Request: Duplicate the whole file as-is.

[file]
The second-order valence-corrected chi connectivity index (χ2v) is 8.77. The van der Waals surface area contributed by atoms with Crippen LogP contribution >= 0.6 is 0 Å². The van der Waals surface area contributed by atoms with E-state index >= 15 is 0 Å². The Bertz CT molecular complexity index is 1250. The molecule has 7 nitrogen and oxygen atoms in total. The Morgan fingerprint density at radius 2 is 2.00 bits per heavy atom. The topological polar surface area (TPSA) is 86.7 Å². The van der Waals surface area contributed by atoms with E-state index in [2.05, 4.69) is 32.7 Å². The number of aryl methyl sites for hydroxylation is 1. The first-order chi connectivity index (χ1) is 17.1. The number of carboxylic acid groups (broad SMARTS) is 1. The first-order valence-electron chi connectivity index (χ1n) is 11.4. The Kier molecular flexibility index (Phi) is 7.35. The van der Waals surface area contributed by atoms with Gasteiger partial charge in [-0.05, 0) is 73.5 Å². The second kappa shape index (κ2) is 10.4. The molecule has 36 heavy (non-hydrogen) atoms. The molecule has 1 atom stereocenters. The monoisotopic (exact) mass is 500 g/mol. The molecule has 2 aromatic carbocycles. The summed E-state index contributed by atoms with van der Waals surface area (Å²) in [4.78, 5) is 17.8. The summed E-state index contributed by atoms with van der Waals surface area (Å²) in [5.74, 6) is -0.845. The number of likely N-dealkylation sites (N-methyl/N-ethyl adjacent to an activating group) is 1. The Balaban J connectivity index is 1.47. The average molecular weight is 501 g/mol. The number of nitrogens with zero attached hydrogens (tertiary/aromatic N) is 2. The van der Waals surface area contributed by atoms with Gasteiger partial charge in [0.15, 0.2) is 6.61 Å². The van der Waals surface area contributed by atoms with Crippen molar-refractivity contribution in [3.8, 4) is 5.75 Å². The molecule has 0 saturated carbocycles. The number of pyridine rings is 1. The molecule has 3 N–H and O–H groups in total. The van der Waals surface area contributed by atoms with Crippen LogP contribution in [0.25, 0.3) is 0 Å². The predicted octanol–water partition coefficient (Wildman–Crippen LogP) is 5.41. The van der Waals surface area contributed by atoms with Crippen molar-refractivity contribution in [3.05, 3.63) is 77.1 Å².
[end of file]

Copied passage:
The second-order valence-corrected chi connectivity index (χ2v) is 8.77. The van der Waals surface area contributed by atoms with Crippen LogP contribution >= 0.6 is 0 Å². The van der Waals surface area contributed by atoms with E-state index >= 15 is 0 Å². The Bertz CT molecular complexity index is 1250. The molecule has 7 nitrogen and oxygen atoms in total. The Morgan fingerprint density at radius 2 is 2.00 bits per heavy atom. The topological polar surface area (TPSA) is 86.7 Å². The van der Waals surface area contributed by atoms with E-state index in [2.05, 4.69) is 32.7 Å². The number of aryl methyl sites for hydroxylation is 1. The first-order chi connectivity index (χ1) is 17.1. The number of carboxylic acid groups (broad SMARTS) is 1. The first-order valence-electron chi connectivity index (χ1n) is 11.4. The Kier molecular flexibility index (Phi) is 7.35. The van der Waals surface area contributed by atoms with Gasteiger partial charge in [-0.05, 0) is 73.5 Å². The second kappa shape index (κ2) is 10.4. The molecule has 36 heavy (non-hydrogen) atoms. The molecule has 1 atom stereocenters. The monoisotopic (exact) mass is 500 g/mol. The molecule has 2 aromatic carbocycles. The summed E-state index contributed by atoms with van der Waals surface area (Å²) in [4.78, 5) is 17.8. The summed E-state index contributed by atoms with van der Waals surface area (Å²) in [5.74, 6) is -0.845. The number of likely N-dealkylation sites (N-methyl/N-ethyl adjacent to an activating group) is 1. The Balaban J connectivity index is 1.47. The average molecular weight is 501 g/mol. The number of nitrogens with zero attached hydrogens (tertiary/aromatic N) is 2. The van der Waals surface area contributed by atoms with Gasteiger partial charge in [0.15, 0.2) is 6.61 Å². The van der Waals surface area contributed by atoms with Crippen molar-refractivity contribution in [3.8, 4) is 5.75 Å². The molecule has 0 saturated carbocycles. The number of pyridine rings is 1. The molecule has 3 N–H and O–H groups in total. The van der Waals surface area contributed by atoms with Crippen LogP contribution in [0.25, 0.3) is 0 Å². The predicted octanol–water partition coefficient (Wildman–Crippen LogP) is 5.41. The van der Waals surface area contributed by atoms with Crippen molar-refractivity contribution in [3.05, 3.63) is 77.1 Å².